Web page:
The variety of words we have come up with shows the complex nature of love. It is an abstract concept that we can’t easily describe. How many times does the word love appear in the Bible? Any guesses? Well, if we look at the King James Version it is 310 times (131 in the Old Testament and 179 in the New Testament); if we look at the New International Version it is 551 (319 in the Old Testament and 232 in the New Testament). Why is there a difference of 241 between the two translations? It’s in that word translation! There is no one singular word for ‘love’ in the Greek language. Instead there are four different words which can be translated into English to mean ‘love’ and as such is it difficult to totally separate the meaning of each of these words. Eros can be used to describe passionate love of sensual desire and longing, it can mean ‘love of the body’. Philia is loyalty to friends and family, requiring virtue, equality and familiarity, philia can mean ‘love of the mind’. Storge is natural affection that felt by parents for their children. And finally agape, brotherly-love, charity, ‘love of the soul’. Agape is sometimes described as Christian love.
Let’s move now to think about the love that is described in the Bible. Love is a prominent theme throughout the Bible, particularly the New Testament and the love that is described by Jesus Christ. In his work published in 1847 Works of Love, the Danish philosopher Søren Kierkegaard described Christianity as being unique among other religions in that ‘love’ is a requirement. When compared to the requirements of other religions (such as the following of 613 commandments in Judaism) the requirement of love might appear easy, but is it? What is the love that is described in the Bible? How many Biblical quotation can we think of that are associated with that word ‘love’?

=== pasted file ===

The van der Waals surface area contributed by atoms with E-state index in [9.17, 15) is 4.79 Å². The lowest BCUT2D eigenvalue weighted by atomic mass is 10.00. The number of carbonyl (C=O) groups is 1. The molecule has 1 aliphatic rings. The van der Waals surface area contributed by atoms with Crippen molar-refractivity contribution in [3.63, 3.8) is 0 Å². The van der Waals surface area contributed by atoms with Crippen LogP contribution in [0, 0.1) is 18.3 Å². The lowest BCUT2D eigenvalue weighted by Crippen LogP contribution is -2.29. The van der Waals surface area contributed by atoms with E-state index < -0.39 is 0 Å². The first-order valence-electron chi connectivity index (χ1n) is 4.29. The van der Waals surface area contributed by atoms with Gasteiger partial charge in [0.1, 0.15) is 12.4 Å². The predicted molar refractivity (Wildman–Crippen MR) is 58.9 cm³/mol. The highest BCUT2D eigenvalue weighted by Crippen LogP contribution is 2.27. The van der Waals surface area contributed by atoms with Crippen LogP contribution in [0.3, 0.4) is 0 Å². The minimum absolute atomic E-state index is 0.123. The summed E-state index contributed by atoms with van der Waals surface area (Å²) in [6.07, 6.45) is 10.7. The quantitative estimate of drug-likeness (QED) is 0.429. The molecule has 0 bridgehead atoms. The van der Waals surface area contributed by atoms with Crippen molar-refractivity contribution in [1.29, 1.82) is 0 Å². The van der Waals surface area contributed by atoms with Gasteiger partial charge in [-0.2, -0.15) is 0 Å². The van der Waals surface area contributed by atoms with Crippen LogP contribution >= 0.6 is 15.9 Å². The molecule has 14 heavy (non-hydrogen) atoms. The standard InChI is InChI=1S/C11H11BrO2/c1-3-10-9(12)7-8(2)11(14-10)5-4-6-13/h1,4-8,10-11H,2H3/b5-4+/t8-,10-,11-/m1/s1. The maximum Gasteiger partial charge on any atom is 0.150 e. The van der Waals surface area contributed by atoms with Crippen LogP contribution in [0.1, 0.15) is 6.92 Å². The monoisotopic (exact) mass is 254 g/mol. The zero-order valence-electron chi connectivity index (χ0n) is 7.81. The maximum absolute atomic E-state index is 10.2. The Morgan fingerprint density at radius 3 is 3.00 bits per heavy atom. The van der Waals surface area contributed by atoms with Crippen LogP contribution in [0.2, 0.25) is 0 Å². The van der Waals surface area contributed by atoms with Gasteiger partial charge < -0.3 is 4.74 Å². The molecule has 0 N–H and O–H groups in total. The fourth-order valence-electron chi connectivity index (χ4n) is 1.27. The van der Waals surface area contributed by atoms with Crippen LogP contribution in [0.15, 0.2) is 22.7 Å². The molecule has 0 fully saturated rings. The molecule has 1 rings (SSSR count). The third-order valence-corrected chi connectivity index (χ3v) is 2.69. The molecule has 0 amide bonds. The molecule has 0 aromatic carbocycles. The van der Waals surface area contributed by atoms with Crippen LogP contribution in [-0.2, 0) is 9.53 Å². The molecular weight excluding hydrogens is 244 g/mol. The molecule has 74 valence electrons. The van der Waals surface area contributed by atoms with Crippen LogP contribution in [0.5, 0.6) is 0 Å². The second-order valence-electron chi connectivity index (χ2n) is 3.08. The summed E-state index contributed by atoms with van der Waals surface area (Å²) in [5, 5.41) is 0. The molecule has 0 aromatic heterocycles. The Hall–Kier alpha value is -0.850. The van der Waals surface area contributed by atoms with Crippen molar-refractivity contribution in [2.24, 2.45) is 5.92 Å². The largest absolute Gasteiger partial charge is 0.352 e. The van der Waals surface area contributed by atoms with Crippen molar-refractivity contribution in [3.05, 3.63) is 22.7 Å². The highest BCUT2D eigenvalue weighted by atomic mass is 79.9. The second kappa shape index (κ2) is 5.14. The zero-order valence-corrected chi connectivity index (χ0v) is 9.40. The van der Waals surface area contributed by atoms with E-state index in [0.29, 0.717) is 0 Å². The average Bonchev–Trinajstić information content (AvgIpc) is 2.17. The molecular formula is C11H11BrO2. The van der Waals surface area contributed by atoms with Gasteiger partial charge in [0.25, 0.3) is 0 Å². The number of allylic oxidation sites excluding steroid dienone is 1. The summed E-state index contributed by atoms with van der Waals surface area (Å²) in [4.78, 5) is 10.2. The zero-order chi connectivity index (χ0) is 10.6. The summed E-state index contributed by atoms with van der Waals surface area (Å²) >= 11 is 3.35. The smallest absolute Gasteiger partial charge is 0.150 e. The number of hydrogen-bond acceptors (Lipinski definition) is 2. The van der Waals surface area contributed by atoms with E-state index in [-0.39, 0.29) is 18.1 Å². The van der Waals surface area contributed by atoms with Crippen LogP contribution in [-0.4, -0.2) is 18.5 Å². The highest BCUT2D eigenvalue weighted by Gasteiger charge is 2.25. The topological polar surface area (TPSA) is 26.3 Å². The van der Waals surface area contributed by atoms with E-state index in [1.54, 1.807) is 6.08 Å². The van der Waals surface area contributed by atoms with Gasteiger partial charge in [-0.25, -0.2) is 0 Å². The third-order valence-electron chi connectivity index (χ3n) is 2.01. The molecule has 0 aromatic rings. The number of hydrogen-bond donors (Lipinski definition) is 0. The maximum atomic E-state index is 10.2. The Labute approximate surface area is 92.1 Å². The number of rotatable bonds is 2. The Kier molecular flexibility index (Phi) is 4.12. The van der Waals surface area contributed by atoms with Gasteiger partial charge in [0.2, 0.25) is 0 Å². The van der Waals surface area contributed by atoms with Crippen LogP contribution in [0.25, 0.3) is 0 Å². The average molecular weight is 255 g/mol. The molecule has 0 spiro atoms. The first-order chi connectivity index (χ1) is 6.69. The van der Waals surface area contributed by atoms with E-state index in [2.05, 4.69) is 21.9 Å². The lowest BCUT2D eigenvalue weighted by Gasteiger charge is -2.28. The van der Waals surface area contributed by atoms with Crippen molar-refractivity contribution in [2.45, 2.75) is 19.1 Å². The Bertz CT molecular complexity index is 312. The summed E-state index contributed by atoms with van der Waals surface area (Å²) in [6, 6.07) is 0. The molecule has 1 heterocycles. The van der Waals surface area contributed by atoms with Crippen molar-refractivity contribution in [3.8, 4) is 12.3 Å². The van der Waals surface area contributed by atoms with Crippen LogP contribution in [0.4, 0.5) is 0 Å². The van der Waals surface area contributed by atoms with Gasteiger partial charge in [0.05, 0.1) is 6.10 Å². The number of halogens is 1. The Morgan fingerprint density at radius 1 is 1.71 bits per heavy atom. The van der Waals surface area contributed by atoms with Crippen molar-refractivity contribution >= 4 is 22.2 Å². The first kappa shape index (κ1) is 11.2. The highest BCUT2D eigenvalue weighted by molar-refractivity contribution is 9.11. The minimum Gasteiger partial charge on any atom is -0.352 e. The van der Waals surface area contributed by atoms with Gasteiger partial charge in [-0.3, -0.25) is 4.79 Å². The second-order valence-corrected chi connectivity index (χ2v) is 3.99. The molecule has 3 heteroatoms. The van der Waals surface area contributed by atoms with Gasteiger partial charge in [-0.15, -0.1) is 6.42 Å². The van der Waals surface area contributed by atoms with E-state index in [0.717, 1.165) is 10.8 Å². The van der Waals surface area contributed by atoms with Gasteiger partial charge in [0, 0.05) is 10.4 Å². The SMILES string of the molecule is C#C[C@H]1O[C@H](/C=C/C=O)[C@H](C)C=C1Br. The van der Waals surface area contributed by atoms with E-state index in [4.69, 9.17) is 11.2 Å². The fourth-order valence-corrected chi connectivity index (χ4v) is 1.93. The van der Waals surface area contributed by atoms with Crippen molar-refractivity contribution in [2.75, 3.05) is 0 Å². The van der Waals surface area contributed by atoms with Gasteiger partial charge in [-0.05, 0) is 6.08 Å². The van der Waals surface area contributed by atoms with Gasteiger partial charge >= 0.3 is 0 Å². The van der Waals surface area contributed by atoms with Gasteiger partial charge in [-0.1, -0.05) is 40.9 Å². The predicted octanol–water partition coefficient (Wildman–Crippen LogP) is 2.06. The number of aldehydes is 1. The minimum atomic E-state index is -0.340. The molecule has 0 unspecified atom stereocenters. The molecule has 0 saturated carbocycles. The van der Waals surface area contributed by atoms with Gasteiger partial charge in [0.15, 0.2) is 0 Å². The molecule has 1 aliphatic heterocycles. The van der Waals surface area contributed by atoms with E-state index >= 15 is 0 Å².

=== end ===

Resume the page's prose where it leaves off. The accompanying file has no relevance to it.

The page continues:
As we can see, love is a recurring theme throughout the teachings of Jesus. If we look back to the Fruits of the Spirit as described by St Paul, the attribute of love described is that of agape, brotherly love, Christian love. If we are to follow in the footsteps of Jesus, and fulfil the Christian requirement of love, we are expected to express agape towards our neighbour. And in many cases that isn’t always an easy task. However in order to succeed in our expression of Christian love we should look to the love, the agape, given to us by God. Agape describes the unconditional love God has for the world. As we move towards the festival of Easter, 1 Corinthians 13 describes God’s expression of agape as sacrificial, demonstrated by Jesus’ death on the cross.
As Christians we believe that because of God’s agape for humanity, He
sacrificed his Son for us, and this leads us to, arguably, the most important
verse in the Bible - John 3:16:
“For God so loved the world that he gave his one and only Son, that whoever believes in him shall not perish but have eternal life.”
Yet, agape love is not an automatic reaction. Unlike philos, loyalty to friends and family, which is love by chance, agape is love by choice. God has given us the choice whether to love one another, or to not. As the Holocaust survivor and writer Elie Wiesel notes “The opposite of love is not hate, but indifference.” But in taking that decision to love, we are being accepted fully into the Christian faith where what sets us aside from other beliefs is that requirement of love. John the Evangelist wrote “Whoever does not love does not know God, because God is love.”